You plant a nice garden, you see sprouts and buds and birds and butterflies. Then suddenly, the wrong crowd shows up. Slugs, ants, mites, and other nasty critters treat your plants as if they were a tray of hors d'oeuvres. Here are a few of the more common uninvited guests you'll find in your garden and what to know about them.
Slugs are never going to win any beauty contests. There are over 30 species of these slimy creatures. They seek out damp, cool places to hide. Lift a rock or a piece of wood in your yard, and you might see a few. Slugs are active for two hours after sunset and two hours before sunrise. They munch on seedlings and ornamental plants, but they particularly love hostas. If you see large round holes in your plants' leaves, you're looking at the remains of a slug feast.
Spider mites are like little garden vampires. They bite and suck the fluids out of your plants. They can leave white or yellow spots on foliage, or even kill the entire plant. If you can't see them, look for fine silk webbing on your plants.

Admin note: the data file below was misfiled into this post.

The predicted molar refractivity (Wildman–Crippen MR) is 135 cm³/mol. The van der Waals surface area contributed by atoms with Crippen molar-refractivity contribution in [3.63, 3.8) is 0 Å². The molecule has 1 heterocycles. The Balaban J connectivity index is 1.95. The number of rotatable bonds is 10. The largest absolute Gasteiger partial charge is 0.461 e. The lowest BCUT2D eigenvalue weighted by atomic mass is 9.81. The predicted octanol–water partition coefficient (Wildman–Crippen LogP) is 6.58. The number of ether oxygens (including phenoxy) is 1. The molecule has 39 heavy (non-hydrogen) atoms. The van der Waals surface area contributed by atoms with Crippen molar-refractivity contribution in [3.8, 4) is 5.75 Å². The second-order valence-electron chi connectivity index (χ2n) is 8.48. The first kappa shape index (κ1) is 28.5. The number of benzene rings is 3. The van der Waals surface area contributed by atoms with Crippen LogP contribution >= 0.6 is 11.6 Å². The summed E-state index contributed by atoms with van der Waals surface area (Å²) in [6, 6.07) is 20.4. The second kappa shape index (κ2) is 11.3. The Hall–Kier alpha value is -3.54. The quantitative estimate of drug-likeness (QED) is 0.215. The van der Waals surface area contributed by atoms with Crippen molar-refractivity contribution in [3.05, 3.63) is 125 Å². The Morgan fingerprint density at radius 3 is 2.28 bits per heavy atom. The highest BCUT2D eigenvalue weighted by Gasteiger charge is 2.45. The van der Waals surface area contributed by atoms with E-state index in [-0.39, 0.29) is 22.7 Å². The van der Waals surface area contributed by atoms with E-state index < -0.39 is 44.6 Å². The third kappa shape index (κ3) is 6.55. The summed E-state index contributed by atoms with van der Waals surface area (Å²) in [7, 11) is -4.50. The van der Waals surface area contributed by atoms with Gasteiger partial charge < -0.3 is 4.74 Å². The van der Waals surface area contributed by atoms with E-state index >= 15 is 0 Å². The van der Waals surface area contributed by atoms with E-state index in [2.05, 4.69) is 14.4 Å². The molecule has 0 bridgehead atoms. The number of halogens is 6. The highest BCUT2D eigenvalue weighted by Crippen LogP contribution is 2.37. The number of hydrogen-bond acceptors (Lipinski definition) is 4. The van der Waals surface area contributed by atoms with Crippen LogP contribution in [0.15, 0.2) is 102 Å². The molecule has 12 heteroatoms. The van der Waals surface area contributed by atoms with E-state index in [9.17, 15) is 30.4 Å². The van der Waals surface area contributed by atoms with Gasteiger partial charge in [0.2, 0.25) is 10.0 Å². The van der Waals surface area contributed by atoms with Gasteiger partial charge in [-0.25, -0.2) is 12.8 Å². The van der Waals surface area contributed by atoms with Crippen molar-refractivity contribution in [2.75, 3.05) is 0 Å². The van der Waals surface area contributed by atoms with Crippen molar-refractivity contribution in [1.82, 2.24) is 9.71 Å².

These sap-sucking insects can weaken your plants. They can pass diseases from one plant to the next, and generally stunt your plants. Look for them under leaves and flowers. While they have natural predators, you can protect your plants from aphids with several products.
Ants seem to be everywhere in the summer. You'll see mounds in the yard, and little columns of them marching across your patio. Of course, it's no fun seeing them in the kitchen. While they usually don't get beyond the nuisance level, they can contaminate food. If you have carpenter ants, they can eat away at wooden structures in your yard, such as decks and furniture.
If you live in the south, these creatures can make being in the yard miserable for your family and pets. They're very aggressive, and will defend their nests against everything. If the nests are threatened, they might just relocate - to another part of your yard. If you haven't been bitten but suspect that you have fire ants, look for large, hard mounds in your yard.